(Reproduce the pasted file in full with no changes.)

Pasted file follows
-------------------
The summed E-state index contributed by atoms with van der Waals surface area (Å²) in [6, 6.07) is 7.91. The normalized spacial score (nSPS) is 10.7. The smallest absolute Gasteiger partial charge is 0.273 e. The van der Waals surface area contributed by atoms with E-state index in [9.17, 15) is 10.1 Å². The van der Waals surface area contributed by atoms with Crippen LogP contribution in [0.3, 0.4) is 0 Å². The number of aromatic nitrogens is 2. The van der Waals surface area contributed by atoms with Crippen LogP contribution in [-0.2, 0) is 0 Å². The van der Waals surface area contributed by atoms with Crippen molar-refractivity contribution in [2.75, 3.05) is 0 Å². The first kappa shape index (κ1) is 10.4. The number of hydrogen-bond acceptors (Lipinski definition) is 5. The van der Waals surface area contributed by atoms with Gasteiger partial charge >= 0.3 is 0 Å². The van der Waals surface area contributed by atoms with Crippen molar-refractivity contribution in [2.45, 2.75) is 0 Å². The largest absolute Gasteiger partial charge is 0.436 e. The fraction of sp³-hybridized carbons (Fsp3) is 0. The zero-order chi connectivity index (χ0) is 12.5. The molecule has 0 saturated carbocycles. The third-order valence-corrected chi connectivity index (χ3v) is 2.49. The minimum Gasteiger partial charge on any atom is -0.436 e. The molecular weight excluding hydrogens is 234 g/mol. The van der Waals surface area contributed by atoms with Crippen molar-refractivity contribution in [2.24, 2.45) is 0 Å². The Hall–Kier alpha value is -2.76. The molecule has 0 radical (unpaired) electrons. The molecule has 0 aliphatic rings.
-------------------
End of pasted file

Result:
The summed E-state index contributed by atoms with van der Waals surface area (Å²) in [6, 6.07) is 7.91. The normalized spacial score (nSPS) is 10.7. The smallest absolute Gasteiger partial charge is 0.273 e. The van der Waals surface area contributed by atoms with E-state index in [9.17, 15) is 10.1 Å². The van der Waals surface area contributed by atoms with Crippen LogP contribution in [0.3, 0.4) is 0 Å². The number of aromatic nitrogens is 2. The van der Waals surface area contributed by atoms with Crippen LogP contribution in [-0.2, 0) is 0 Å². The van der Waals surface area contributed by atoms with Crippen molar-refractivity contribution in [2.75, 3.05) is 0 Å². The first kappa shape index (κ1) is 10.4. The number of hydrogen-bond acceptors (Lipinski definition) is 5. The van der Waals surface area contributed by atoms with Gasteiger partial charge >= 0.3 is 0 Å². The van der Waals surface area contributed by atoms with Crippen molar-refractivity contribution in [2.45, 2.75) is 0 Å². The largest absolute Gasteiger partial charge is 0.436 e. The fraction of sp³-hybridized carbons (Fsp3) is 0. The zero-order chi connectivity index (χ0) is 12.5. The molecule has 0 saturated carbocycles. The third-order valence-corrected chi connectivity index (χ3v) is 2.49. The minimum Gasteiger partial charge on any atom is -0.436 e. The molecular weight excluding hydrogens is 234 g/mol. The van der Waals surface area contributed by atoms with Crippen molar-refractivity contribution in [2.24, 2.45) is 0 Å². The Hall–Kier alpha value is -2.76. The molecule has 0 radical (unpaired) electrons. The molecule has 0 aliphatic rings.